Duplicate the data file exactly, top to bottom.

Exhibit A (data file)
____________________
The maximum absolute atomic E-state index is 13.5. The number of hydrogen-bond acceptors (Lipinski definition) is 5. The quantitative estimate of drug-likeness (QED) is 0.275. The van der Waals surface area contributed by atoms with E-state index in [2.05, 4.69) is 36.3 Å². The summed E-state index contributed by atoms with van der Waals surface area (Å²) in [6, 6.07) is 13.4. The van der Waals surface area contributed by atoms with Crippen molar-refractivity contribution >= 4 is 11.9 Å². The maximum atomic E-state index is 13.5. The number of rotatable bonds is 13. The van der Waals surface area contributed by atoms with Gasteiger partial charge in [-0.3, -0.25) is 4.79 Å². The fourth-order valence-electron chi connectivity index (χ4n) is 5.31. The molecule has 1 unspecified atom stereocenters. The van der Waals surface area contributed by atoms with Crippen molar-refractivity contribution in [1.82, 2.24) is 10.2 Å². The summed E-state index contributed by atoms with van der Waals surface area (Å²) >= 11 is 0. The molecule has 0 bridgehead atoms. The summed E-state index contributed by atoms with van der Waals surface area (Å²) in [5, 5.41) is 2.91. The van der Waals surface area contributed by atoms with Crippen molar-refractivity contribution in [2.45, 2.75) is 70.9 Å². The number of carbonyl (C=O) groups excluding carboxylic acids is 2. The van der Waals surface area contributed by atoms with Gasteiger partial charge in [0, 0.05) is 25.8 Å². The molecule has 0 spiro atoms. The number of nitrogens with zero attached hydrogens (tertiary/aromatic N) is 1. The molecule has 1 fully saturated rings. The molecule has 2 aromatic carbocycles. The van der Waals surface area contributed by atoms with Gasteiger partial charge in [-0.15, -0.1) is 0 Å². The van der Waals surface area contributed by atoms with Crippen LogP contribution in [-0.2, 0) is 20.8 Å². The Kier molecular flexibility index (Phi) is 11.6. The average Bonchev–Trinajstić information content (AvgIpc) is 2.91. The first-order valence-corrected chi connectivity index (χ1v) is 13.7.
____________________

The maximum absolute atomic E-state index is 13.5. The number of hydrogen-bond acceptors (Lipinski definition) is 5. The quantitative estimate of drug-likeness (QED) is 0.275. The van der Waals surface area contributed by atoms with E-state index in [2.05, 4.69) is 36.3 Å². The summed E-state index contributed by atoms with van der Waals surface area (Å²) in [6, 6.07) is 13.4. The van der Waals surface area contributed by atoms with Crippen molar-refractivity contribution >= 4 is 11.9 Å². The maximum atomic E-state index is 13.5. The number of rotatable bonds is 13. The van der Waals surface area contributed by atoms with Gasteiger partial charge in [-0.3, -0.25) is 4.79 Å². The fourth-order valence-electron chi connectivity index (χ4n) is 5.31. The molecule has 1 unspecified atom stereocenters. The van der Waals surface area contributed by atoms with Crippen molar-refractivity contribution in [1.82, 2.24) is 10.2 Å². The summed E-state index contributed by atoms with van der Waals surface area (Å²) >= 11 is 0. The molecule has 0 bridgehead atoms. The summed E-state index contributed by atoms with van der Waals surface area (Å²) in [5, 5.41) is 2.91. The van der Waals surface area contributed by atoms with Crippen molar-refractivity contribution in [2.45, 2.75) is 70.9 Å². The number of carbonyl (C=O) groups excluding carboxylic acids is 2. The van der Waals surface area contributed by atoms with Gasteiger partial charge in [0, 0.05) is 25.8 Å². The molecule has 0 spiro atoms. The number of nitrogens with zero attached hydrogens (tertiary/aromatic N) is 1. The molecule has 1 fully saturated rings. The molecule has 2 aromatic carbocycles. The van der Waals surface area contributed by atoms with Gasteiger partial charge in [-0.15, -0.1) is 0 Å². The van der Waals surface area contributed by atoms with Crippen LogP contribution in [-0.2, 0) is 20.8 Å². The Kier molecular flexibility index (Phi) is 11.6. The average Bonchev–Trinajstić information content (AvgIpc) is 2.91. The first-order valence-corrected chi connectivity index (χ1v) is 13.7.